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Posted December 29, 2012
Posted June 24, 2011
Though THROUGH SHATTERED GLASS was David B. Silva's first collection of short stories, it's anything *but* fractured. Each one of the seventeen stories is a rare jewel.
The title reflects the people's lives we are sucked into. Silva, current editor of Hellnotes and former editor of the acclaimed and respected The Horror Show, carefully picks up each shard and lets it glisten in the shafts of light hesitant in the shadows. And oh, what they reveal!
The collection begins with a gut-wrenching, gut-punching tale about a man caring for his cancer-suffering mother. In fact, the subject of cancer slashes through several pieces - "The Calling," "Metastasis", and "Alone of His Kind". Considering Silva's own mother died from cancer and his father from Leukemia, the savageness of disease is something he knows about and shares.
Perhaps "experience" is a watchword in looking a Silva's work. He's written a number of novels and his short works have been featured in several "Best of" anthologies. His "The Calling" won a Bram Stoker in 1991.
So it's a deft craftsmanship Silva displays as he weaves each and every tale, never missing a stitch. Here we meet ordinary people who've slipped off life's regular and ordinary path. Or been pushed.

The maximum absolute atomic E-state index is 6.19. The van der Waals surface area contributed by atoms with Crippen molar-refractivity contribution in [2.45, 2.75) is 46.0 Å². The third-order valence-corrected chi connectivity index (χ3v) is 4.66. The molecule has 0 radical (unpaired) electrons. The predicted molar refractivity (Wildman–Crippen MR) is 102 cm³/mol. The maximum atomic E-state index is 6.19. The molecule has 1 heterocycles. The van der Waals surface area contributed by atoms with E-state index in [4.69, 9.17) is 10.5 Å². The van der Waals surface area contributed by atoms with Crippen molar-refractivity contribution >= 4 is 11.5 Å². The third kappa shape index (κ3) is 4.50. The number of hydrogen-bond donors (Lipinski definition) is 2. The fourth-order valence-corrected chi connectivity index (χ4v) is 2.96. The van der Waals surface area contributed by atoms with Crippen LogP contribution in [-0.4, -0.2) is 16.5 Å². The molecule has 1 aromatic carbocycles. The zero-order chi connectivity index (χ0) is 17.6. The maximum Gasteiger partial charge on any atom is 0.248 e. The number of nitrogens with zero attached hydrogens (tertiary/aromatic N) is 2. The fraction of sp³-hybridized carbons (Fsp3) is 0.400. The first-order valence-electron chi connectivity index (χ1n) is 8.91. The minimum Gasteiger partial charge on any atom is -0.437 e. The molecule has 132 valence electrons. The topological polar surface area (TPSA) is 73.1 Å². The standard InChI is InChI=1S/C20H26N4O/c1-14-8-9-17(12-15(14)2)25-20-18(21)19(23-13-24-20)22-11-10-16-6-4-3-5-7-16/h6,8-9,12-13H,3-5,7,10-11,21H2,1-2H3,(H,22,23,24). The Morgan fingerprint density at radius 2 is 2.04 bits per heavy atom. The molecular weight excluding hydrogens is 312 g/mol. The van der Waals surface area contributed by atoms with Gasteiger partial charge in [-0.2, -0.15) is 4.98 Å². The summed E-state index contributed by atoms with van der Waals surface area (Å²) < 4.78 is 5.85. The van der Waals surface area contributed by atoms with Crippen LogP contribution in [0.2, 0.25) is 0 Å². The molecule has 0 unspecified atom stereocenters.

Monsters - the stuff of nightmares - appear, reaching their tentacles from holes in trees (The Hollow) or from other dimensions (Nothing As It Seems) or from places never defined (The Song of Sister Rain). Yet it's the simplicity and struggle of the characters in the stories that provide the driving force. That the people are so close to the guy who lives across the street or the woman who sits next to us in church is what causes the gooseflesh to wash across the arms.
I was particularly happy to see "The Night in Fog" included. This longer story was originally offered as a chapbook by Subterranean Press. It's a rich tale about a man's wrestling with his brother's justification for his madness.
It seems almost every author strives for a twist ending, and Silva has a few stories that indeed provide the unexpected. That only enhances the storytelling he does. This is a writer plying his craft with tremendous skill and flair. No flaws here.
The added bonus is the delightful Introduction by another storytelling master, Dean Koontz. Koontz's introductions are usually smile generators. This one is no different. What is to be savored it the obvious respect and affection Koontz holds for his friend. A must read!